The idea of a weak spot can also apply to monsters, such as Tolkien's dragon Smaug. Tolkien was quite familiar with Norse mythology, and so presumably would have been aware of both Siegfried's own weak spot and the fact that the hero killed Fafnir in dragon form by stabbing him in the belly. Although the Death Star isn't a living thing, its destruction by exploiting a weak point is accomplished in much the same manner. And sometimes it isn't a body part that is vulnerable, but rather a particular method of killing that has to be used. Examples include the various means of killing vampires (a stake through the heart being the most popular, but far from the only one), silver for werewolves, Kryptonite for Superman, and water for the Wicked Witch of the West. (In fairness, L. Frank Baum never said the Witch was otherwise indestructible, and in fact she probably wasn't, but I'd still say it counts.)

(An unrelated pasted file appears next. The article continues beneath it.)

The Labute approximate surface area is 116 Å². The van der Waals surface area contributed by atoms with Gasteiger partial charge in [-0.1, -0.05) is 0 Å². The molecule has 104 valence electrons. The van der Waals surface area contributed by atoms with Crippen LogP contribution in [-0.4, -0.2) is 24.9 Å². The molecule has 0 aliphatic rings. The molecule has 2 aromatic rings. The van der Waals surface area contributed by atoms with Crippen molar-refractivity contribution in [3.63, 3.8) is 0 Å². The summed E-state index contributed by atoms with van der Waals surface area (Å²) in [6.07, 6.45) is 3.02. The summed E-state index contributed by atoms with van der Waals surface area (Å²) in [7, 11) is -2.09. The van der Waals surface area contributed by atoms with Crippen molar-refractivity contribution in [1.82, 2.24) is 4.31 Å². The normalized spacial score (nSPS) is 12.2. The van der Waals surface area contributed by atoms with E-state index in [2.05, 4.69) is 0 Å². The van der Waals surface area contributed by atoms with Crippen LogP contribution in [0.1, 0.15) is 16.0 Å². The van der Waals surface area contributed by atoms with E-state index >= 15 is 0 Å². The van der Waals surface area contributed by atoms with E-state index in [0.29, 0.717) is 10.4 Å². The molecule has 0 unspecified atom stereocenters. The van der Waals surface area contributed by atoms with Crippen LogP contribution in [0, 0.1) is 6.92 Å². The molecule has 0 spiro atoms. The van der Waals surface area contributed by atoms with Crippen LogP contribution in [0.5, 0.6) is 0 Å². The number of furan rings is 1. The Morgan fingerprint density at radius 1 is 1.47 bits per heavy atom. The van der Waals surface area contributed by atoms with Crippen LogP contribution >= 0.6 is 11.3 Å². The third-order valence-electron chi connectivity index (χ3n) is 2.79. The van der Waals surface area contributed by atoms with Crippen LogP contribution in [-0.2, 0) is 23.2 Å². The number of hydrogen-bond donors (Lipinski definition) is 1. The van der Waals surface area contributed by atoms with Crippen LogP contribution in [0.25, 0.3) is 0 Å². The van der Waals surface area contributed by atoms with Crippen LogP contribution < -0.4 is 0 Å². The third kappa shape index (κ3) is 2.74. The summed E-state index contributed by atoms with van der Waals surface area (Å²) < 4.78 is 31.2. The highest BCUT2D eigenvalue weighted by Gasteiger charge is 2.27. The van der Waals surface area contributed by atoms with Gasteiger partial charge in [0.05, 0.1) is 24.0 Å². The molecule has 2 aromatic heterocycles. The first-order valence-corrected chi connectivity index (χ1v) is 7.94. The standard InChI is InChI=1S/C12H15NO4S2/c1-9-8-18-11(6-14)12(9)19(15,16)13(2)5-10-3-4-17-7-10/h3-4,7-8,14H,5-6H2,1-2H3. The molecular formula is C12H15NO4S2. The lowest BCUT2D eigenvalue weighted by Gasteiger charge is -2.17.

Another variation of the theme came to mind during my reading of Lloyd Alexander's Taran Wanderer. The evil wizard Morda traps his life force in his little finger, which he cuts off and hides. This is the same basic idea as what Voldemort did with his Horcruxes, and it shows up in other stories as well. Heck, even Paper Mario uses that same basic concept with Tubba Blubba's heart.
In some of these cases, it seems like it was only something minor that stopped these characters from being totally invulnerable. For instance, if Siegfried had just thought to check his body for leaves, he wouldn't have HAD the weak spot. But I think there's a little more to it than that. It's a general rule in stories that involve magic that none of it can be absolute. Every spell has its counterspell, every curse has its loophole, and everyone who's otherwise invincible has to have a weakness.